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What is mobile learning (m-learning)? Benefits, limitations, and more.

Mobile learning is the key to effective learning and development today. Is your organization struggling to keep pace with its learning needs or engage young learners? A mobile learning strategy is an ideal solution.

Danielle Agass
mobile learning

If you’re new to mobile learning (or “m-learning”), or if your organization is considering launching a mobile learning program, you’ll have a few questions. We’ll break down all the benefits of mobile learning, for you and your employees. Plus, we’ll look at best practices to get the most out of your mobile learning strategy.

What is mobile learning?

Mobile learning refers to training content designed to run on mobile devices. Your company’s trainers (or employees) create learning content and share it with others via an online platform. The learners at your company then access the content on their mobile devices.

Considering how much we rely on our smartphones and tablets today, mobile learning is a must-have for any modern business. Without it, your company will be out of touch with its learners’ preferences. Now that we know what mobile learning is, let’s look at some mobile learning benefits.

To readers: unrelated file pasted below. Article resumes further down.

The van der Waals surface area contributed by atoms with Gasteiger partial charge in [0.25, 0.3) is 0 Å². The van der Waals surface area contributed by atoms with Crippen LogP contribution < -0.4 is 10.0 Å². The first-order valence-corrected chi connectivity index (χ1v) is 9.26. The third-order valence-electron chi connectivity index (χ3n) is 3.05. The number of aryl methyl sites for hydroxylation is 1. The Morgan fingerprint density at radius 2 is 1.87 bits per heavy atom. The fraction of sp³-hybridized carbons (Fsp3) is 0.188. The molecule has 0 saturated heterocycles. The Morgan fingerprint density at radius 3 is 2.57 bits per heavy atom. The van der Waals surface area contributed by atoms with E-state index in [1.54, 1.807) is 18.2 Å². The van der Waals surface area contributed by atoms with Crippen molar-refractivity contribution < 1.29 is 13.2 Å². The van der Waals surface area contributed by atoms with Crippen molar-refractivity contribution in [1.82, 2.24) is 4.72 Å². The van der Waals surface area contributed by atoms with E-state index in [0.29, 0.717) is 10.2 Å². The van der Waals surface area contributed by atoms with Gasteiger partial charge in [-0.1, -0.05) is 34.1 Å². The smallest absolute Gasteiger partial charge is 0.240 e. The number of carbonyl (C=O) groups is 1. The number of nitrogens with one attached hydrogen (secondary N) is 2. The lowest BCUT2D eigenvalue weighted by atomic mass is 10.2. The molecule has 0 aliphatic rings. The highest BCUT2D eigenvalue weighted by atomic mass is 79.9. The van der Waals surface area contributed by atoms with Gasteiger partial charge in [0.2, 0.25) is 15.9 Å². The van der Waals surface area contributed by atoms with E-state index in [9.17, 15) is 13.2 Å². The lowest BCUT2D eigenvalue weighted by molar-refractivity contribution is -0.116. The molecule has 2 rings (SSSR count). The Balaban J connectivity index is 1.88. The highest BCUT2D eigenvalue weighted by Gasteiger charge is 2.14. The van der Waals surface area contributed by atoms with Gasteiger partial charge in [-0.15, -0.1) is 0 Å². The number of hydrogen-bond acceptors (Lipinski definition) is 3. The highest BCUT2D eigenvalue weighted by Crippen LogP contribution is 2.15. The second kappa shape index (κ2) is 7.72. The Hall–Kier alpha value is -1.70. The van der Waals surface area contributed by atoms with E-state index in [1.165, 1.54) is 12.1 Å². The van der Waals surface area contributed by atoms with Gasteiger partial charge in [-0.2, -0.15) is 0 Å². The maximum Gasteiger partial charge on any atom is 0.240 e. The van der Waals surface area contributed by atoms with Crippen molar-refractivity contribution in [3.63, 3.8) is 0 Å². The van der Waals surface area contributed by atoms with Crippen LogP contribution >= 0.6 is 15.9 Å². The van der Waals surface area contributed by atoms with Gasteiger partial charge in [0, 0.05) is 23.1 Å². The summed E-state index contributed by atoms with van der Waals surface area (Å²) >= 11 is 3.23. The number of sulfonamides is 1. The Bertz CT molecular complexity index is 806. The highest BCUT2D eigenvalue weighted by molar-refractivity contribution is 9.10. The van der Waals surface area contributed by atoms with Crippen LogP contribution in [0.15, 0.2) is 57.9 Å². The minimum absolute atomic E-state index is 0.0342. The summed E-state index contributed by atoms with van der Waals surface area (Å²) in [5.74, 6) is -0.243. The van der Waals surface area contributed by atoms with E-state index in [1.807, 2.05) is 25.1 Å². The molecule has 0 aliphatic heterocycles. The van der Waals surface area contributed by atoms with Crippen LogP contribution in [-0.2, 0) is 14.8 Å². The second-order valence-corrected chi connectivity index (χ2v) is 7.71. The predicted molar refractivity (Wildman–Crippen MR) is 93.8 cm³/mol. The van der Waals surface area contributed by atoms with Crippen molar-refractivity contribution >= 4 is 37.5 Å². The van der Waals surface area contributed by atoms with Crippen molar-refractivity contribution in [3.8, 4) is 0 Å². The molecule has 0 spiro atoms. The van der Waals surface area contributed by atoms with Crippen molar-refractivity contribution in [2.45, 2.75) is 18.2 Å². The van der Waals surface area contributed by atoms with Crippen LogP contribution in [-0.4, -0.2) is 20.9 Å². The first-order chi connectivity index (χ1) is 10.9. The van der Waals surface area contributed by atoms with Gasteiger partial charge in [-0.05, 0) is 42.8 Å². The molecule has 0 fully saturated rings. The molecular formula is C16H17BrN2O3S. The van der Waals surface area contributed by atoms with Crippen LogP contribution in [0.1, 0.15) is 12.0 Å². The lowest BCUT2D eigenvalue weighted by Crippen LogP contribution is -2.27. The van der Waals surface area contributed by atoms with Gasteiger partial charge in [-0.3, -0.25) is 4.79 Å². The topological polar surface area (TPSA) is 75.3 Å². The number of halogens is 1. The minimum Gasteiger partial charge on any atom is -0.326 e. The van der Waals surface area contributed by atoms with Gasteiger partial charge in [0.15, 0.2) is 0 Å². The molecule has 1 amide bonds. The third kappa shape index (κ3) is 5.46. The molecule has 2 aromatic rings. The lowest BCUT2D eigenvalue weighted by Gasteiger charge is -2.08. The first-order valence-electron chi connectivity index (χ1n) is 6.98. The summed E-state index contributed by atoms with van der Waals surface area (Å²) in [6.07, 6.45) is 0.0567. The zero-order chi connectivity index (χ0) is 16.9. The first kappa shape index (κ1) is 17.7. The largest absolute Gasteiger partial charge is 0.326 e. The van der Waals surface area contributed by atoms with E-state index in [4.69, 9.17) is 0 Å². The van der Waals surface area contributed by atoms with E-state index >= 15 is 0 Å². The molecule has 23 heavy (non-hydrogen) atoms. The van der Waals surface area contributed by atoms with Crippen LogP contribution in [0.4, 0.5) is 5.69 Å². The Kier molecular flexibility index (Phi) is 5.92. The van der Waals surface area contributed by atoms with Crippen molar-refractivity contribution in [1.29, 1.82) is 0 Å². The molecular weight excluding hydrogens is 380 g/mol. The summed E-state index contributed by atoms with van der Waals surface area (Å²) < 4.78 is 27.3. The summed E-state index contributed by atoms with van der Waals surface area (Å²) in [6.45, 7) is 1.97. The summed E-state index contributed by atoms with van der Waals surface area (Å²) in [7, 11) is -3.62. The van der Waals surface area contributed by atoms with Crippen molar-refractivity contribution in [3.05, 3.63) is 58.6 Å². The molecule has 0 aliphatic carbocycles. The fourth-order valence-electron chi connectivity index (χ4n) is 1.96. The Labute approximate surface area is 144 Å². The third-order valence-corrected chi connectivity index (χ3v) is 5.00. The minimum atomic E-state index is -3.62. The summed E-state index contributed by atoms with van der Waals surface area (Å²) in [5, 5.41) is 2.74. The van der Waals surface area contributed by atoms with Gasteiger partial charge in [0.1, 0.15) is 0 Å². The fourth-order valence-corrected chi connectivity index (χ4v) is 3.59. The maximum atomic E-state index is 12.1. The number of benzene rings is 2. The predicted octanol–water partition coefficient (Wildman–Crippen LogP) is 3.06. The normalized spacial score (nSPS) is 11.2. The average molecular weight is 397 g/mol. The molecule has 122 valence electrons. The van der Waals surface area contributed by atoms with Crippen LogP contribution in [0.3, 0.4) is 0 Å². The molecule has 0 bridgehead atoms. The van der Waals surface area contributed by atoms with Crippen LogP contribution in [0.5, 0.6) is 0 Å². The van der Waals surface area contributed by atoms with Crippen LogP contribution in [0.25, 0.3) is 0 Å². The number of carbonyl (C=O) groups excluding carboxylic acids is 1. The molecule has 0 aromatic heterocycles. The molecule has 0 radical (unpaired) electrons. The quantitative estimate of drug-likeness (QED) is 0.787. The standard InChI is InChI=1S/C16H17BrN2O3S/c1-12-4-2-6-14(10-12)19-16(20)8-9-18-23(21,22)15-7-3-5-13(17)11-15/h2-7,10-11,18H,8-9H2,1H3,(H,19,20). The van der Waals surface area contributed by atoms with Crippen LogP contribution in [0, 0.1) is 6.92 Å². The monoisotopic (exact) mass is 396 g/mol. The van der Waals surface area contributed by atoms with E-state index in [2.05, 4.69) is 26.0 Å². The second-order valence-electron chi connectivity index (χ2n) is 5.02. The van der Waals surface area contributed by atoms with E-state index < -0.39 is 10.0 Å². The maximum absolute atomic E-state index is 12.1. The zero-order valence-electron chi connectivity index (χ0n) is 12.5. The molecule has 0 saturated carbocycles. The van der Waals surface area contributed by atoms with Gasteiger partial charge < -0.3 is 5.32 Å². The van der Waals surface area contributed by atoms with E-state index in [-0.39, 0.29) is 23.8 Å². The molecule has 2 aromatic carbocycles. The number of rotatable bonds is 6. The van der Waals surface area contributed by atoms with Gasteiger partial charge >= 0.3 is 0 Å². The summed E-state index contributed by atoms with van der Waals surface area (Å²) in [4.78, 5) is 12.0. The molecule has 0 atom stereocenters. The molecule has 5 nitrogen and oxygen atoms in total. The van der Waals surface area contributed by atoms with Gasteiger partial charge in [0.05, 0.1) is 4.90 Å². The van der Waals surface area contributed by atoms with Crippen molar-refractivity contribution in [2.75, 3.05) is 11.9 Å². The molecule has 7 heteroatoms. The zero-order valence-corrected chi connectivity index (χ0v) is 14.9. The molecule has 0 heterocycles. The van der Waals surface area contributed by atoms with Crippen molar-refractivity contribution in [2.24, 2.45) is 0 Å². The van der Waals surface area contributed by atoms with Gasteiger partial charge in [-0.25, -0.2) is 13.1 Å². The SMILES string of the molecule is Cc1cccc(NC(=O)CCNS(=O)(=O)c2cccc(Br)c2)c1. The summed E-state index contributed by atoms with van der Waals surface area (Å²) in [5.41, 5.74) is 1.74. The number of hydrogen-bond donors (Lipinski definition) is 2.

Advantages of m-learning

If you’re an employer or L&D professional, you know how challenging it can be to provide up-to-date, on-demand training content. It’s also challenging to keep learners engaged. This is where mobile learning can bring major benefits — for both employers and employees.

Mobile learning benefits for employers

Here are the main benefits of m-learning for employers:

  • More engaging
    It’s appealing to younger learners (millennials) who will soon comprise a majority of the workforce.
  • Less downtime
    Mobile learning encourages self-study. Learners access and use training content on their own time. This means your company can set aside less downtime for training purposes.
  • Lower costs